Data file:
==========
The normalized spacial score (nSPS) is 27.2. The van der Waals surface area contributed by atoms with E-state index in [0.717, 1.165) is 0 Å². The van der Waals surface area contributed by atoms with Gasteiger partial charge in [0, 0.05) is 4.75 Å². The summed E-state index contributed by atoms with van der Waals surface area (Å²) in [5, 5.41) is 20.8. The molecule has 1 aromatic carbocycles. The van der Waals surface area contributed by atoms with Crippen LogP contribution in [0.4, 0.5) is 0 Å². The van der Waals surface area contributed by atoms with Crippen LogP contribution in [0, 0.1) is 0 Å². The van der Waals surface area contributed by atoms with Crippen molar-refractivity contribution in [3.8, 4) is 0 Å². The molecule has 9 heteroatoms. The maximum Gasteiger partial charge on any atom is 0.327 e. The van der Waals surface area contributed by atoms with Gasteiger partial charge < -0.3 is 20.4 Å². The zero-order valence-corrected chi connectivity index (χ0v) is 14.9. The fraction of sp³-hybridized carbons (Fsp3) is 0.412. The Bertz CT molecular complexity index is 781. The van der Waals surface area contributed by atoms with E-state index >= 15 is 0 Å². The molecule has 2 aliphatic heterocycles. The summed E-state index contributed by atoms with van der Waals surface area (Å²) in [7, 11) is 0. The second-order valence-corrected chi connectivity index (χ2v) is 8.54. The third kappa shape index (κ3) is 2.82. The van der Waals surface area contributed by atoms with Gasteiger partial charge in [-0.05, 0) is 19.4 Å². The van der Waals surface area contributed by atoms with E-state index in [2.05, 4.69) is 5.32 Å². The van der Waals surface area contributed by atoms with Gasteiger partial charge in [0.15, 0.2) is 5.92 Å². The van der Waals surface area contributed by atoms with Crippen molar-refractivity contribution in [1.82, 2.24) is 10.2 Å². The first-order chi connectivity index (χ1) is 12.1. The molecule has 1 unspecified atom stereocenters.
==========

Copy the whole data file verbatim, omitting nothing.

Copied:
The normalized spacial score (nSPS) is 27.2. The van der Waals surface area contributed by atoms with E-state index in [0.717, 1.165) is 0 Å². The van der Waals surface area contributed by atoms with Gasteiger partial charge in [0, 0.05) is 4.75 Å². The summed E-state index contributed by atoms with van der Waals surface area (Å²) in [5, 5.41) is 20.8. The molecule has 1 aromatic carbocycles. The van der Waals surface area contributed by atoms with Crippen LogP contribution in [0.4, 0.5) is 0 Å². The van der Waals surface area contributed by atoms with Crippen LogP contribution in [0, 0.1) is 0 Å². The van der Waals surface area contributed by atoms with Crippen molar-refractivity contribution in [3.8, 4) is 0 Å². The molecule has 9 heteroatoms. The maximum Gasteiger partial charge on any atom is 0.327 e. The van der Waals surface area contributed by atoms with Gasteiger partial charge < -0.3 is 20.4 Å². The zero-order valence-corrected chi connectivity index (χ0v) is 14.9. The fraction of sp³-hybridized carbons (Fsp3) is 0.412. The Bertz CT molecular complexity index is 781. The van der Waals surface area contributed by atoms with E-state index >= 15 is 0 Å². The molecule has 2 aliphatic heterocycles. The summed E-state index contributed by atoms with van der Waals surface area (Å²) in [7, 11) is 0. The second-order valence-corrected chi connectivity index (χ2v) is 8.54. The third kappa shape index (κ3) is 2.82. The van der Waals surface area contributed by atoms with Gasteiger partial charge in [-0.05, 0) is 19.4 Å². The van der Waals surface area contributed by atoms with E-state index in [2.05, 4.69) is 5.32 Å². The van der Waals surface area contributed by atoms with Gasteiger partial charge in [0.15, 0.2) is 5.92 Å². The van der Waals surface area contributed by atoms with Crippen molar-refractivity contribution in [1.82, 2.24) is 10.2 Å². The first-order chi connectivity index (χ1) is 12.1. The molecule has 1 unspecified atom stereocenters.